The Romanian deadlift variation places most of the emphasis on the hamstrings and lower back. This variation is better suited for higher reps and lighter weights then the conventional and sumo deadlifts. The legs are kept almost straight through the movement, with just a slight bend in the knees to take stress off the tendons.
You can start with a regular convetional deadlift to get the weight up. Then just bend over at the waist until you feel good stretch in the hamstrings and then staighten back up. Don’t let the bar touch the floor in between repititions. This will keep constant tension on the muscles at all times during the Romanian deadlift.
Deadlift Training Tips
For a lot of people the grip is the weak link in the deadlift. If your hands are not strong enough to hold onto the bar, then the weight will not go up, regardless of how strong you are in the back, hips and legs.
|To help increase your grip try using lifting chalk on your hands. Lifting chalk is just magnesium carbonate and it is actually good for the hands. Chalk will dry up sweat and increase friction between your hands and the bar. It comes is small blocks and is available at most sports stores for less then $10. I keep a block of lifting chalk in my gym bag at all times. I store it in a small Tupperware container and use it for most all free weight exercises, especially deadlifts.|
|Another grip tip that helps the deadlift tremendously is using a mixed or alternate grip when lifting heavy weights. This is simply holding the barbell with one hand facing forwards and the other hand facing backwards. The advantage of this grip is that as the bar is rolling out of one hand, it is also rolling into the other hand. Thus allowing you to hold onto heavier weights then you could with a regular overhand grip. I personally like to switch back and forth with the hand positions for each set to ensure equal development over the long term.|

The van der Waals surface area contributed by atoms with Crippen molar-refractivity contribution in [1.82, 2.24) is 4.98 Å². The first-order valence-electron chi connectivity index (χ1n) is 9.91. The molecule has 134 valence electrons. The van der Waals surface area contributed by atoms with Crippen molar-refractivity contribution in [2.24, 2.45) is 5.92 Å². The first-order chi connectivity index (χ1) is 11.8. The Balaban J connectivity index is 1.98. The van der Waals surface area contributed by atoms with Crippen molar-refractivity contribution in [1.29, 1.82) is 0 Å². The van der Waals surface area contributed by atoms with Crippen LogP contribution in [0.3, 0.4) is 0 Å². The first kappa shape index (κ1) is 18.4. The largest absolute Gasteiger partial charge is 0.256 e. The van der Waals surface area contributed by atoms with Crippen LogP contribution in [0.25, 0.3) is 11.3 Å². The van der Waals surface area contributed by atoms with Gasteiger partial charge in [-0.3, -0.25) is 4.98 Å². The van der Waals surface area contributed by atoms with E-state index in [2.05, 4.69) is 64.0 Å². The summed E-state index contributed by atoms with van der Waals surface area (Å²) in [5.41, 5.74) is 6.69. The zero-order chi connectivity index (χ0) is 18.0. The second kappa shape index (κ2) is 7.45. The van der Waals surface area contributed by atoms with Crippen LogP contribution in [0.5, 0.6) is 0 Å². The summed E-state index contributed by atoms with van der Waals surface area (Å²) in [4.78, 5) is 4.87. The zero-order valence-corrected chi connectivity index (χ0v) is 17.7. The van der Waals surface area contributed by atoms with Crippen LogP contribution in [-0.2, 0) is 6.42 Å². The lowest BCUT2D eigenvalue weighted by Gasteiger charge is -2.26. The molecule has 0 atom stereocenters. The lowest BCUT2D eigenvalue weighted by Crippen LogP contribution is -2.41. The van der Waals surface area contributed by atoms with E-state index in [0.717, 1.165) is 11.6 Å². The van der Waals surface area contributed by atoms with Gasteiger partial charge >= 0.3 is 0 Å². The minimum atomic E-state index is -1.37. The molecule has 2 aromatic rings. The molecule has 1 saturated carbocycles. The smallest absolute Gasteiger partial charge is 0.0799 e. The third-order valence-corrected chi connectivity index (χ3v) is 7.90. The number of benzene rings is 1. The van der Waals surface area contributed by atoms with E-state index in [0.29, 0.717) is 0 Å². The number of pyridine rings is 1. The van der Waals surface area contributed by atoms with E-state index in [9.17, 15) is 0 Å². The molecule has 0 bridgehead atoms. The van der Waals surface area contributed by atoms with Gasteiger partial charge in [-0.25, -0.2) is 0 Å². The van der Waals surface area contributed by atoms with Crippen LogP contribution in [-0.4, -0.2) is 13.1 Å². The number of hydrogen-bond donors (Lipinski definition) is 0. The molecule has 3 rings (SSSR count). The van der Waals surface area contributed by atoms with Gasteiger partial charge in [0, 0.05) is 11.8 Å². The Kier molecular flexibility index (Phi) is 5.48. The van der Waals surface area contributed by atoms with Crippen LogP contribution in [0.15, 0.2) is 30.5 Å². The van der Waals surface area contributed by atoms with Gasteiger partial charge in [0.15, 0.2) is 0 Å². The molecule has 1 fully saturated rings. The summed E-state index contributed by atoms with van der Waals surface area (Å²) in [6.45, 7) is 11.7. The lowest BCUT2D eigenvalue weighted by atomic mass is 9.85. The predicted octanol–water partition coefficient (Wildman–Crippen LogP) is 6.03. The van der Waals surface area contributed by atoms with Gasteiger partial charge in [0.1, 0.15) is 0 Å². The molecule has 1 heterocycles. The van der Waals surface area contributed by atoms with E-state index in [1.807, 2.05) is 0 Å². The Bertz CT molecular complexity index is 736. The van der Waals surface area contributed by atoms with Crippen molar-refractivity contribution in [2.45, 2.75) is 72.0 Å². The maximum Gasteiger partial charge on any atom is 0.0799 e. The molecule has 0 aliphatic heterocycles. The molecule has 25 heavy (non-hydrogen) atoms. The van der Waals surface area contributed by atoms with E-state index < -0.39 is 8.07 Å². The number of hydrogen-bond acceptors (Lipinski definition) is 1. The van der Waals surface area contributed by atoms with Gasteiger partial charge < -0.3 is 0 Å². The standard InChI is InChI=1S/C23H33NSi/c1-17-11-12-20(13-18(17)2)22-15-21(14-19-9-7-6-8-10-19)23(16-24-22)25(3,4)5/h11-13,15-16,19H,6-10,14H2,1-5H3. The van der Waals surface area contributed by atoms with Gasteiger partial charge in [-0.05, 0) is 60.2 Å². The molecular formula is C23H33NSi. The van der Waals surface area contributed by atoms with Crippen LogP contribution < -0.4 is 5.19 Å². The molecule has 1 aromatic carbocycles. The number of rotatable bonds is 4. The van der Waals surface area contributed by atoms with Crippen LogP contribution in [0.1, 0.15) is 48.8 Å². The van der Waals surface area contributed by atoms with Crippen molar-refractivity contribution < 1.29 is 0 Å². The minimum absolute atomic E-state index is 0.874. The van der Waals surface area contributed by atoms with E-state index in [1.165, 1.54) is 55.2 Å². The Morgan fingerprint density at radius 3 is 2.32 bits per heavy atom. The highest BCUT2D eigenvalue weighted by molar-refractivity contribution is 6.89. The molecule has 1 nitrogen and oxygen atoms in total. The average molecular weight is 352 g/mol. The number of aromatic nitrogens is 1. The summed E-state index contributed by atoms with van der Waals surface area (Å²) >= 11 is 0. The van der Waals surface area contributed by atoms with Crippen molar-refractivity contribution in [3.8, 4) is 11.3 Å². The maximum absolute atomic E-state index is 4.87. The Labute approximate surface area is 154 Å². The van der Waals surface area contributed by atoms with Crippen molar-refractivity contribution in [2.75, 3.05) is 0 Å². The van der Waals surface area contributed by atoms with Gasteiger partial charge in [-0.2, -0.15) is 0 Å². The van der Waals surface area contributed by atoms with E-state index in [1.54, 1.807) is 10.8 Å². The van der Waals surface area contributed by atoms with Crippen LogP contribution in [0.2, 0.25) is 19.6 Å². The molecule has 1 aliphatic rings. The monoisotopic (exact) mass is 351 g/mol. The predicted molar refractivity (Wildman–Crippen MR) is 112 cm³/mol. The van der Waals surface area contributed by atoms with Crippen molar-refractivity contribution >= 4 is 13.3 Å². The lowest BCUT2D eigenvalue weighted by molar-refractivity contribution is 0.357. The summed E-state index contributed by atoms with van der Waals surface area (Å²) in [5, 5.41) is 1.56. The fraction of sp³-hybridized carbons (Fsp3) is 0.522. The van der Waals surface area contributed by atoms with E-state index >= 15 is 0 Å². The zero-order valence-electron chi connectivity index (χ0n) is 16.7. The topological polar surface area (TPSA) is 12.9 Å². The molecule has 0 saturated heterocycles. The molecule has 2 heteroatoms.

A good weight lifting belt should be worn on your heavy sets. The purpose of a belt is to provide protection, support, and stability for the entire mid-section, especially the lower back. Do not wear the belt for lighter warm up sets. Rather save it for your top weight sets when you need it most. Overuse of a weight lifting belt may actually weaken the muscles of the mid-section because of the constant support, the muscles will not get a chance to be worked like the rest of the body.
|The best belts are the thick powerlifting style belts that are just as wide in the front as they are in the back. This allows you to push your stomach against the belt and provide more support for the lower back. I suggest you avoid the thin weight lifting belts that are common in most department stores.|